How Psychometrics can support business and sporting success

 
England’s successful run in The Ashes has led to an interesting debate in the pages of the press about the use of psychometrics in sport. Sadly some of the coverage has been a little misguided and has perpetuated some of the common myths about how psychometrics work and what role they can play in raising both individual and team performance.

Added on 29 August 2013 by John Neal

How Psychometrics can support business and sporting success

England’s successful run in The Ashes has led to an interesting debate in the pages of the press about the use of psychometrics in sport. Sadly some of the coverage has been a little misguided and has perpetuated some of the common myths about how psychometrics work and what role they can play in raising both individual and team performance.

England cricket’s use of psychometrics – tools which help players develop a better understanding of themselves and others – is not new. It has been part of the development process for players for many years. But it’s important to understand that psychometrics is an intervention which takes place as part of a much wider developmental strategy – not some kind of horoscope that can be used to predict sporting success or a magic bullet that has propelled the team to success in the current series.

English cricket has a long term strategy for developing players from the playground through to the international arena. It places a high priority on investing and coaching and employs a whole array of development processes to bring new players through and help those already on the field compete successfully at the highest levels. Psychometric tests – such as Myers Briggs and the Strengths Deployment Inventory (SDI) – are used as part of this strategy to help players understand what motivates them and how they typically react under pressure.

When we use these same psychometric tools with business leaders at Ashridge we see them as the start of a journey towards greater self-awareness. Managers (and players) who understand what makes them tick what drives them insane and how they are likely to react in any given situation will be able to lead people much more effectively. This is because once they understand themselves they are better able to recognise what drives and engages others and to adjust their behaviour and approach accordingly to achieve a win-win situation.

So often in business conflict arises because people don’t understand where others are coming from. Problems that could easily be resolved with a better appreciation of what drives individuals are allowed to fester resulting in an unpleasant working atmosphere and a corresponding drop in performance. It’s no different in sport – witness the high profile spats that divided the Australian cricket team last winter and no doubt had a negative impact leading into the Ashes series.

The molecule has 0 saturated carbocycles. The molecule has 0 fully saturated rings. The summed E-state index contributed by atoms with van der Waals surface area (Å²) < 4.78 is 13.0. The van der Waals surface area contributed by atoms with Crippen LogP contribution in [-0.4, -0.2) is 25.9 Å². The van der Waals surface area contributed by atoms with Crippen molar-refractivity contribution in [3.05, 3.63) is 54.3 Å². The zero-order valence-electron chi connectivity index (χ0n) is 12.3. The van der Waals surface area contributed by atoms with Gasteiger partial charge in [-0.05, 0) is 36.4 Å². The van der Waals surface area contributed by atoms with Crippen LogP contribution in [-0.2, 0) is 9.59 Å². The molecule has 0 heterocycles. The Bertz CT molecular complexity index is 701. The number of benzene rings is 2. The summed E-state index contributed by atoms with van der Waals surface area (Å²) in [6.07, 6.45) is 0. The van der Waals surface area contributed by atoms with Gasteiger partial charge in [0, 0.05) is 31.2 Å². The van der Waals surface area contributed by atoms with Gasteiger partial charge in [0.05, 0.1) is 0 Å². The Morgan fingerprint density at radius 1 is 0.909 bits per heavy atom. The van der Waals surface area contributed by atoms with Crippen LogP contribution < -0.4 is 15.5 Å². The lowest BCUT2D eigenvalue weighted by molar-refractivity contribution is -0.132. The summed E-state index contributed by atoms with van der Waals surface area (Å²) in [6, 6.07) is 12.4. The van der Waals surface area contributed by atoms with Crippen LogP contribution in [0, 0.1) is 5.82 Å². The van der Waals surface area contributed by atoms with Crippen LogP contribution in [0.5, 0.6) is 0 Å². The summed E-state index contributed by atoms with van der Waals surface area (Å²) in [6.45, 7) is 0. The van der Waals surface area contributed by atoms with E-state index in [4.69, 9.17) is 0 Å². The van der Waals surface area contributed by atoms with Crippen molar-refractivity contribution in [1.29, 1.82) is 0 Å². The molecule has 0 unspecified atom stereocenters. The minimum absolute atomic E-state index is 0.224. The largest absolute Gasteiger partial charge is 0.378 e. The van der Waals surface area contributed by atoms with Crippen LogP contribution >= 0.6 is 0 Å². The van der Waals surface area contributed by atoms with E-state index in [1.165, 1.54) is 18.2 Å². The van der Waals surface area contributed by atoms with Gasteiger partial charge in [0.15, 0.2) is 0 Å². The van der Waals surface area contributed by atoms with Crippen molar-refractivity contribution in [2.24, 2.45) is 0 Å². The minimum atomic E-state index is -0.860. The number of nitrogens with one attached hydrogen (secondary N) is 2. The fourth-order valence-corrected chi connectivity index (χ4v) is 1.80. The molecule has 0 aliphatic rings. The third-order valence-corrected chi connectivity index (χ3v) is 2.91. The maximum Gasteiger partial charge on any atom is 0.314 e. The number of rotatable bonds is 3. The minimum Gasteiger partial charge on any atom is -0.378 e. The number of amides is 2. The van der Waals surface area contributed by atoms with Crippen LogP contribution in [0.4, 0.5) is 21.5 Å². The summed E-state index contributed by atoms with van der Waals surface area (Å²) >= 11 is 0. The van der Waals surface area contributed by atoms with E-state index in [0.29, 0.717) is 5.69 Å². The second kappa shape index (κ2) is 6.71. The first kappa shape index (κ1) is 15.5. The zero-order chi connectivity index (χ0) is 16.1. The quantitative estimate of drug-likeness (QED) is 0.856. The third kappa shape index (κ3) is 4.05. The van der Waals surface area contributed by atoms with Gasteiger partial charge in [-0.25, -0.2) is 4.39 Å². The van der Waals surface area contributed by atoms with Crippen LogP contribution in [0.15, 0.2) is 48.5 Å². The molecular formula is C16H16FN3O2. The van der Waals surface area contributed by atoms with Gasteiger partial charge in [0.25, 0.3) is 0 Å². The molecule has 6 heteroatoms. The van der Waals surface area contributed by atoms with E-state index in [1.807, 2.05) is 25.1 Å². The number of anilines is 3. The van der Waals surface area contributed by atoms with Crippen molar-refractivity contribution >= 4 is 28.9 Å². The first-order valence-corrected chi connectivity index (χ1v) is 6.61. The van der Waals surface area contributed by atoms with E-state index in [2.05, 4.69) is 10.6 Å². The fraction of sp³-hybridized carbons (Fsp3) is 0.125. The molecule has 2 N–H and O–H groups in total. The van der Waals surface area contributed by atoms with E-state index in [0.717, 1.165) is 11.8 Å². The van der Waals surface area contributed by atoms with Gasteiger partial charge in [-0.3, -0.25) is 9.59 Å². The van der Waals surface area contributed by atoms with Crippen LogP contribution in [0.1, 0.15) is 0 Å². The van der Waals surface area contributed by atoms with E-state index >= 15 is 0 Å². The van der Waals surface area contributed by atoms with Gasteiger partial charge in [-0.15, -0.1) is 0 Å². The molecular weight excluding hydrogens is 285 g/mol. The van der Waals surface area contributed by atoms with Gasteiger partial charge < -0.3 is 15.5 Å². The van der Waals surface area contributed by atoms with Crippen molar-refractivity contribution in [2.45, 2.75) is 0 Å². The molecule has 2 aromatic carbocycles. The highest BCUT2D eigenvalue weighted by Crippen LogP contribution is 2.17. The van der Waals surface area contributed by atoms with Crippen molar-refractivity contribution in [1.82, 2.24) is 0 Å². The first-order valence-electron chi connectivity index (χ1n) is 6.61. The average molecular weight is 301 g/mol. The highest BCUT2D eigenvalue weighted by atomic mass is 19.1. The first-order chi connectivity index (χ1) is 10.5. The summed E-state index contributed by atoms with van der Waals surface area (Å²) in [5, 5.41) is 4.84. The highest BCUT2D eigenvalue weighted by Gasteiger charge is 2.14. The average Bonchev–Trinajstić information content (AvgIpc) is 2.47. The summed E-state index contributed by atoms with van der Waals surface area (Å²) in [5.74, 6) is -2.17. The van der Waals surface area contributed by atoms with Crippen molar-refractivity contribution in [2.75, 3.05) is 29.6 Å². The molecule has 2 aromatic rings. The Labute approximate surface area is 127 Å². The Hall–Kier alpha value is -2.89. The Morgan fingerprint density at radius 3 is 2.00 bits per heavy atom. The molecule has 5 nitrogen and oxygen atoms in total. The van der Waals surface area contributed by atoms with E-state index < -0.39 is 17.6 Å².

The point can be illustrated neatly in business terms with the example of the ‘messy desk’ – a small but significant issue that can cause enormous frustration and ill-feeling amongst peers. To one individual a tidy desk is hugely important both in practical and emotional terms. It means they can find what they need and gives them a clear runway to approach their day in an organised manner and maximise their chances of success. For their colleague who operates amidst a sea of discarded paper and used coffee cups time spent tidying their desk is an unnecessary distraction from the task in hand. They would rather spend the time phoning clients and driving sales than organising files and emptying the rubbish bin. Both parties are driven by wanting to succeed they just go about it in different ways – but if they both take the time to understand each other’s perspective harmony is much more likely to reign.

The sporting world has also developed a good understanding of the role psychometrics has to play in team dynamics. There are a number of tools (Belbin Team Roles for example) which can help teams develop a better understanding of how they behave when things are going well – and how they react when they are not.

Here at Ashridge we have recently been working with a business who wanted to get an insight into why an important project had failed to deliver. Psychometric tools – used as part of a wider programme drawing on some of the latest research and neuro-science around performance under pressure – provided a fascinating insight into what went wrong.

Analysis of the results showed the team that when they were under pressure they typically resorted to highly analytical behaviour spending their time obsessing about what had gone wrong rather than making important decisions and taking action to turn the situation around. For this particular team the insights they gained were transformational. They told us it was like a ‘light bulb’ going on that helped them become much more alert to their behaviour and make the changes that would lead to success next time round.

Psychometrics is at its most useful when used as part of the bigger picture. It should be the start of an enlightening conversation which helps people move from hindsight to foresight – and which ultimately can give them the edge over the competition.

Psychometrics can’t take the credit for England’s Ashes victory – there was a sound long-term strategy behind their success – but the use of personality tools coupled with top quality coaching undoubtedly will have played a part.

John Neal is an Ashridge associate and director of the Sport Business Initiative at Ashridge